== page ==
A Faith That Gets Dirt in Its Fingernails
Have you heard Christian comedian Tim Hawkins’s parody of Carrie Underwood’s “Jesus, Take the Wheel”? He ruined the song in the most hilarious way possible. In “Cletus, Take the Reel,” Hawkins turned a beautiful song about asking Jesus to take control of our life and made it about a couple of fishing buddies. One of them is reeling in a bass when he gets a cramp in his upper thigh and has to toss the reel to his buddy, who then reels it in.
There’s something awkward about taking something spiritual and sublime and bringing it down to the level of specific, physical objects (such as—in Hawkins’s song—chips, Gatorade, a fishing reel, and a pulled muscle in the upper thigh). Yet the Bible does this all the time. Biblical faith doesn’t stay spiritual and sublime. It means things like
- Choosing to sit beside and hang out with an unpopular kid
- Praying for and trying to show respect to a terrible boss
- Forgiving someone who has wounded you
Faith Means Translation Work
Here’s a command you really should follow: “Kai agapeseis Kurion ton Theon sou ex oles tes kardias sou kai ex oles tes psuces sou kai ex oles tes dianoias sou kai ex oles tes iscuous sou.”
What in the world?! This is Mark 12:30 in Greek. But unless someone happens to know Greek, it won’t do anybody any good. It’s got to be translated into the language that we understand. Mark 12:30 says, “Love the Lord your God with all your heart and with all your soul and with all your mind and with all your strength.” That’s an incredibly important and beautiful verse, but even it won’t do you much good unless you actually translate it into your everyday life.
For example, until “Love the Lord your God” gets translated into “Get rid of that subscription because it’s making you obsess about stuff that God doesn’t want you thinking about,” then you haven’t really obeyed that command yet in that area of your life. For faith to be biblical, faithful faith, it’s got to be translated into action.
Faith without works is dead? “For faith to be biblical, faithful faith, it’s got to be translated into action.”
Real, Tangible Evidence
In 1 John, the apostle John gives examples of how the love we say we have (for God, for people) has got to show up in actual action (otherwise it’s not real love). Notice what having love for God and people actually means:
- 1 John 2:3, NIV – “We know that we have come to know him if we keep his commands.”
- 1 John 2:5-6, NIV – “But if anyone obeys his word, love for God is truly made complete in them. This is how we know we are in him: Whoever claims to live in him must live as Jesus did.”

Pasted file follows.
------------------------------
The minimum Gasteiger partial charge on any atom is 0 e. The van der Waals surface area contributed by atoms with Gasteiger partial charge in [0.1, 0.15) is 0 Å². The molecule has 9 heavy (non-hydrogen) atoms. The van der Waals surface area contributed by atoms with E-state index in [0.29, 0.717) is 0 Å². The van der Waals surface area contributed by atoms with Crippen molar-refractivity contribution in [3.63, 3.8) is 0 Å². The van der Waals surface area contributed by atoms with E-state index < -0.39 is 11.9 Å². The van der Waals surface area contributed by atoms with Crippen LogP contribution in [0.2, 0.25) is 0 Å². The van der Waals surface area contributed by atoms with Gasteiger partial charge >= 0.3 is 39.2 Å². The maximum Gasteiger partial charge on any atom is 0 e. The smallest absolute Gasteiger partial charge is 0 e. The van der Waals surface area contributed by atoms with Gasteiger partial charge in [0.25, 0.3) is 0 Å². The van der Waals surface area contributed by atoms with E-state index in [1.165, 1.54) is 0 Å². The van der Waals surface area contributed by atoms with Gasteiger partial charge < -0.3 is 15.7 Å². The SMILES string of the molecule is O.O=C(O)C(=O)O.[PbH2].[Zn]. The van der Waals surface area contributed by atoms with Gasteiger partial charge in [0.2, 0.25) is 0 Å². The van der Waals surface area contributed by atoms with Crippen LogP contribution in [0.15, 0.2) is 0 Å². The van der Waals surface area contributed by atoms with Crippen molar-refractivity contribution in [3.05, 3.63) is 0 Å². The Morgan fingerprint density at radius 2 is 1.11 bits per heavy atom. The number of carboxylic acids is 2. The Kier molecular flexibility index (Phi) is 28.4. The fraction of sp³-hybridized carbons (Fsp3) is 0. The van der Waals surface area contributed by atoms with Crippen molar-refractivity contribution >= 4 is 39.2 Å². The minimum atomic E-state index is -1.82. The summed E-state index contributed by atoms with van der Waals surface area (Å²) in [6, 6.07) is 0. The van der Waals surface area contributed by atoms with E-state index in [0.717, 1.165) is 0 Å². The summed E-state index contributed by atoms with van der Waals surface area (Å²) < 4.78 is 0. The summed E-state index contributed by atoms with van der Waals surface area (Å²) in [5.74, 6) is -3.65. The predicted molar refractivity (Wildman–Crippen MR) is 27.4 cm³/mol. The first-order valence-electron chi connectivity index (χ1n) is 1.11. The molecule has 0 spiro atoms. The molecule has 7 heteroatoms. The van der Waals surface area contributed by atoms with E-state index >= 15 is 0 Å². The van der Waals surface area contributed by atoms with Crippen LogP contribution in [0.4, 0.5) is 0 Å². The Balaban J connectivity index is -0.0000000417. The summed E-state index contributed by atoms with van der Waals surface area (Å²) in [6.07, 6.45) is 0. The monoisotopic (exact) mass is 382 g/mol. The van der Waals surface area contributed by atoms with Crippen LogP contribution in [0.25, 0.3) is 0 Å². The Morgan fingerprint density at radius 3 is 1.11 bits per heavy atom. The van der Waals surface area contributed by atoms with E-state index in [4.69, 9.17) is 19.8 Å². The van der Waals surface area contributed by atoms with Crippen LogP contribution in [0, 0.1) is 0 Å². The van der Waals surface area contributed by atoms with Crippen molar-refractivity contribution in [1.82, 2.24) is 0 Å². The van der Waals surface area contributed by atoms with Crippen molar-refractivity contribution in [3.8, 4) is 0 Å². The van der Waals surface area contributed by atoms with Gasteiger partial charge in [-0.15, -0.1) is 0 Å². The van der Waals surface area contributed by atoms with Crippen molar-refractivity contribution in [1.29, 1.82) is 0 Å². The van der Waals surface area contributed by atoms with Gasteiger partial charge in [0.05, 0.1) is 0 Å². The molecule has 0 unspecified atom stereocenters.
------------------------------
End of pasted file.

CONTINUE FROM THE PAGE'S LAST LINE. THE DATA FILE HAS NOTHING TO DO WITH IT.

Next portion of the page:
- 1 John 3:18-19, NIV – “Dear children, let us not love with words or speech but with actions and in truth. This is how we know that we belong to the truth and how we set our hearts at rest in his presence.”
- 1 John 4:6, NIV – “We are from God, and whoever knows God listens to us; but whoever is not from God does not listen to us. This is how we recognize the Spirit of truth and the spirit of falsehood.”
- 1 John 5:2, NIV – “This is how we know that we love the children of God: by loving God and carrying out his commands.”
Faith without works is dead? “Biblical faith is meant to show up in real life.”
Biblical faith is meant to show up in real life. It’s meant to be embodied in real-life works. As we saw earlier, this was always meant to be the immediate result of our salvation:
“For it is by grace you have been saved, through faith—and this is not from yourselves, it is the gift of God— not by works, so that no one can boast. For we are God’s handiwork, created in Christ Jesus to do good works, which God prepared in advance for us to do.” (Eph. 2:8-10, NIV)
Maybe there are times for big, lofty, spiritual promises to God. But what seems to honor God best is for our faith to work itself out physically in real action taken in the real world. It means a physical object you will give over to God for him to have control over. A specific action you will do this week. A specific conversation you will have. A specific act of love you will do for somebody. Don’t promise him the stars. Promise him your phone. Your laptop. Those 20 minutes you have before you go to work. That jealousy you have toward that specific person.
These are the kinds of actions that help keep faith alive.